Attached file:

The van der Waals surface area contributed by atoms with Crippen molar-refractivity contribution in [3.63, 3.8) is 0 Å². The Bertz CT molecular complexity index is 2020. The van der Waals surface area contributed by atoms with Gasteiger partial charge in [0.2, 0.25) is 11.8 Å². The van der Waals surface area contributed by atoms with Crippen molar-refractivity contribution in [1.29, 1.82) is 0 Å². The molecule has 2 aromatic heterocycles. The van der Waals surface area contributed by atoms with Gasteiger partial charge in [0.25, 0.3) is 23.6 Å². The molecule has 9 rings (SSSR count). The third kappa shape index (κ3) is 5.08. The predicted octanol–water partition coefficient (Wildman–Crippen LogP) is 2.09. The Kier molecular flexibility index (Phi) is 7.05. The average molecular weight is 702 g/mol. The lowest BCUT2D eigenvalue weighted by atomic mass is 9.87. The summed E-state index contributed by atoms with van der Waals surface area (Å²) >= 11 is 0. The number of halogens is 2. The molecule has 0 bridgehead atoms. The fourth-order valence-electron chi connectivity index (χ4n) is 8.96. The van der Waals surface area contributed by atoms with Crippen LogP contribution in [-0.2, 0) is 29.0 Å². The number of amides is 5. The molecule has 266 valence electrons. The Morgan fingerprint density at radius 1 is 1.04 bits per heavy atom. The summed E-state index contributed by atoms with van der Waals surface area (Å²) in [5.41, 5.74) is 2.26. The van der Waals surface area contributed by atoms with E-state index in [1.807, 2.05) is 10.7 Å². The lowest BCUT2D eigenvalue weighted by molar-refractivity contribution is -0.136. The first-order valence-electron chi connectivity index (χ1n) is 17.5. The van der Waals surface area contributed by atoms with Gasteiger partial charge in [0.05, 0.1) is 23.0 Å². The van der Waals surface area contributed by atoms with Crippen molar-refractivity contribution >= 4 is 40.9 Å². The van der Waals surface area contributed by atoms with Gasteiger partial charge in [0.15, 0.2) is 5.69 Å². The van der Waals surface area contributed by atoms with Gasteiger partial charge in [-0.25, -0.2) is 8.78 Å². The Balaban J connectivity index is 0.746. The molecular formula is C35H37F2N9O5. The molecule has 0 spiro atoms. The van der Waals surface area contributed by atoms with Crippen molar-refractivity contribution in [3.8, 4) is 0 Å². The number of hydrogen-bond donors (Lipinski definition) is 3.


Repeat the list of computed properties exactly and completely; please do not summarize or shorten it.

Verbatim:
The van der Waals surface area contributed by atoms with Crippen molar-refractivity contribution in [3.63, 3.8) is 0 Å². The Bertz CT molecular complexity index is 2020. The van der Waals surface area contributed by atoms with Gasteiger partial charge in [0.2, 0.25) is 11.8 Å². The van der Waals surface area contributed by atoms with Crippen molar-refractivity contribution in [1.29, 1.82) is 0 Å². The molecule has 2 aromatic heterocycles. The van der Waals surface area contributed by atoms with Gasteiger partial charge in [0.25, 0.3) is 23.6 Å². The molecule has 9 rings (SSSR count). The third kappa shape index (κ3) is 5.08. The predicted octanol–water partition coefficient (Wildman–Crippen LogP) is 2.09. The Kier molecular flexibility index (Phi) is 7.05. The average molecular weight is 702 g/mol. The lowest BCUT2D eigenvalue weighted by atomic mass is 9.87. The summed E-state index contributed by atoms with van der Waals surface area (Å²) >= 11 is 0. The number of halogens is 2. The molecule has 0 bridgehead atoms. The fourth-order valence-electron chi connectivity index (χ4n) is 8.96. The van der Waals surface area contributed by atoms with Crippen LogP contribution in [-0.2, 0) is 29.0 Å². The number of amides is 5. The molecule has 266 valence electrons. The Morgan fingerprint density at radius 1 is 1.04 bits per heavy atom. The summed E-state index contributed by atoms with van der Waals surface area (Å²) in [5.41, 5.74) is 2.26. The van der Waals surface area contributed by atoms with E-state index in [1.807, 2.05) is 10.7 Å². The lowest BCUT2D eigenvalue weighted by molar-refractivity contribution is -0.136. The first-order valence-electron chi connectivity index (χ1n) is 17.5. The van der Waals surface area contributed by atoms with Gasteiger partial charge in [0.05, 0.1) is 23.0 Å². The van der Waals surface area contributed by atoms with Crippen molar-refractivity contribution >= 4 is 40.9 Å². The van der Waals surface area contributed by atoms with Gasteiger partial charge in [0.15, 0.2) is 5.69 Å². The van der Waals surface area contributed by atoms with Gasteiger partial charge in [-0.25, -0.2) is 8.78 Å². The Balaban J connectivity index is 0.746. The molecular formula is C35H37F2N9O5. The molecule has 0 spiro atoms. The van der Waals surface area contributed by atoms with Crippen molar-refractivity contribution in [3.8, 4) is 0 Å². The number of hydrogen-bond donors (Lipinski definition) is 3.